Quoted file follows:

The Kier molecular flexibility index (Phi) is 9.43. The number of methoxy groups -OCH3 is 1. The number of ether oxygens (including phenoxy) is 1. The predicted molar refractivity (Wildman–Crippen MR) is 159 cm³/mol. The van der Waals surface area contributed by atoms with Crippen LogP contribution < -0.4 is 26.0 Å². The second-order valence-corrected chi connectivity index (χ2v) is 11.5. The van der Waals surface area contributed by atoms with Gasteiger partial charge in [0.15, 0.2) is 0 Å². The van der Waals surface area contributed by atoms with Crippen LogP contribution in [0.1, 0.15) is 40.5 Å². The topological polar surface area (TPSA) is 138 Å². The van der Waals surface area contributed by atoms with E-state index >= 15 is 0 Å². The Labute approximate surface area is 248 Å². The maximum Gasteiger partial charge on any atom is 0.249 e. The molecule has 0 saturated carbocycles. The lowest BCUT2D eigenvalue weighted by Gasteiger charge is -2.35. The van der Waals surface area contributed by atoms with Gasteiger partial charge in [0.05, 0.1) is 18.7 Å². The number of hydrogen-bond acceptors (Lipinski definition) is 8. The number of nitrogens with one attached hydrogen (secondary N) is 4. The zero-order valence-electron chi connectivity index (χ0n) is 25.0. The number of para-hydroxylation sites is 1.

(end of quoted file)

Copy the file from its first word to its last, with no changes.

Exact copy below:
The Kier molecular flexibility index (Phi) is 9.43. The number of methoxy groups -OCH3 is 1. The number of ether oxygens (including phenoxy) is 1. The predicted molar refractivity (Wildman–Crippen MR) is 159 cm³/mol. The van der Waals surface area contributed by atoms with Crippen LogP contribution < -0.4 is 26.0 Å². The second-order valence-corrected chi connectivity index (χ2v) is 11.5. The van der Waals surface area contributed by atoms with Gasteiger partial charge in [0.15, 0.2) is 0 Å². The van der Waals surface area contributed by atoms with Crippen LogP contribution in [0.1, 0.15) is 40.5 Å². The topological polar surface area (TPSA) is 138 Å². The van der Waals surface area contributed by atoms with E-state index >= 15 is 0 Å². The Labute approximate surface area is 248 Å². The maximum Gasteiger partial charge on any atom is 0.249 e. The molecule has 0 saturated carbocycles. The lowest BCUT2D eigenvalue weighted by Gasteiger charge is -2.35. The van der Waals surface area contributed by atoms with Gasteiger partial charge in [0.05, 0.1) is 18.7 Å². The number of hydrogen-bond acceptors (Lipinski definition) is 8. The number of nitrogens with one attached hydrogen (secondary N) is 4. The zero-order valence-electron chi connectivity index (χ0n) is 25.0. The number of para-hydroxylation sites is 1.